The first ‘poo transplant’ has been officially approved in Australia, to target serious bacterial infection.
It’s the first time the procedure has been given regulatory approval anywhere in the world.
A ‘poo transplant’ or faecal microbiota transplant (FMT) involves transplanting gut bacteria from a healthy person’s stool to help restore healthy gut bacteria.
Faeces from a healthy donor is formulated into either capsules or enemas that can be given through a pill that you swallow or through a tube inserted directly through the nose. Or you could have it inserted through a tube up your colon.
The goal is to populate the patient’s gut microbiome with healthy beneficial bacteria.
In August, the UK’s The National Institute for Health and Care Excellence (NICE) started offering the treatment to hundreds of superbug victims.
Since FMT can be considerably cheaper than antibiotics if given as an oral capsule, it could save more than £8,000 for the NHS. It can also save hundreds of pounds if given as a colonoscopy but is more expensive when given as an enema.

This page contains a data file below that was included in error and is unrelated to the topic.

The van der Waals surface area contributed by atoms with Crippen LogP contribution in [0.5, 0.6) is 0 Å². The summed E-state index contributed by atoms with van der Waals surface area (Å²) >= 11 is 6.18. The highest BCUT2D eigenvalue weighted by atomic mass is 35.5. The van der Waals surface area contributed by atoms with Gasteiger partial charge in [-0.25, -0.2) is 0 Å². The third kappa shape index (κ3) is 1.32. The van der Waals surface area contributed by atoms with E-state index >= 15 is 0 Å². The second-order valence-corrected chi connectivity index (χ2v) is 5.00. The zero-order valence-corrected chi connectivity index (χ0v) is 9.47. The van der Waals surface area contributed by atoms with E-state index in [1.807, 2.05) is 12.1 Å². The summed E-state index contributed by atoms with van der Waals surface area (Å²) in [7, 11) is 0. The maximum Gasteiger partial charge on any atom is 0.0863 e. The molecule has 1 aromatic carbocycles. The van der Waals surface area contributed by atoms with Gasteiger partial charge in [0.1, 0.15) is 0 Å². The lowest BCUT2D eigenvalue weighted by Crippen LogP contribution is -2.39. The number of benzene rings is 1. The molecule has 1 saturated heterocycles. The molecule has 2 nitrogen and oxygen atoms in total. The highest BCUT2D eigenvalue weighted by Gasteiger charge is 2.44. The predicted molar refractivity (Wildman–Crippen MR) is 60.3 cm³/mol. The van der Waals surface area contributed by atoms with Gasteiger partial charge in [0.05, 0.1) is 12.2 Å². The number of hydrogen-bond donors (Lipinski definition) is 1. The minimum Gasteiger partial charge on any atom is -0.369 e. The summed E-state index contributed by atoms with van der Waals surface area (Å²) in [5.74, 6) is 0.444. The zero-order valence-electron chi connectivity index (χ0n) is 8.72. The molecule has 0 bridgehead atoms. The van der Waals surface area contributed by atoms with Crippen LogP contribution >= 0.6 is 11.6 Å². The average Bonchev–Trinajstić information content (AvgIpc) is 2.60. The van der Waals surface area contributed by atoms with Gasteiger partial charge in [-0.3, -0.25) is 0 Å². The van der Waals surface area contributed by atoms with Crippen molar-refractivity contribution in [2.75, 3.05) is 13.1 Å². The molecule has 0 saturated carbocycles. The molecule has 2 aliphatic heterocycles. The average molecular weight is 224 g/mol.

Nice had estimated that 450 to 500 people in England could be treated using FMT for multiple recurrences of C.diff infections each year.
Australia’s regulator has given approval to a biotechnology company BiomeBank for its ‘microbiome-based therapy product’ dubbed BIOMICTRA.
Similar to the UK, the therapy is specifically approved only to treat infections from Clostridioides difficile bacteria, commonly referred to as C. diff.
BiomeBank has reportedly cultivated a collection of ‘super donors’, young and healthy people who regularly attend the company’s facility to deliver faecal samples in custom-designed toilets.
The samples are then processed into syringes, frozen, and delivered to clinical facilities for administration via either colonoscopy or enema.
BiomeBank is already looking to a future of faecal transplants beyond having human donors supplying poo samples. The company is building a collection of bacterial strains in the hopes of creating cultured and standardized microbiome-transplants.
A recent study at Stanford University demonstrated the first successful faecal transplant in mice using a microbiome built from 104 different bacterial species chosen to resemble an optimal healthy gut bacteria population.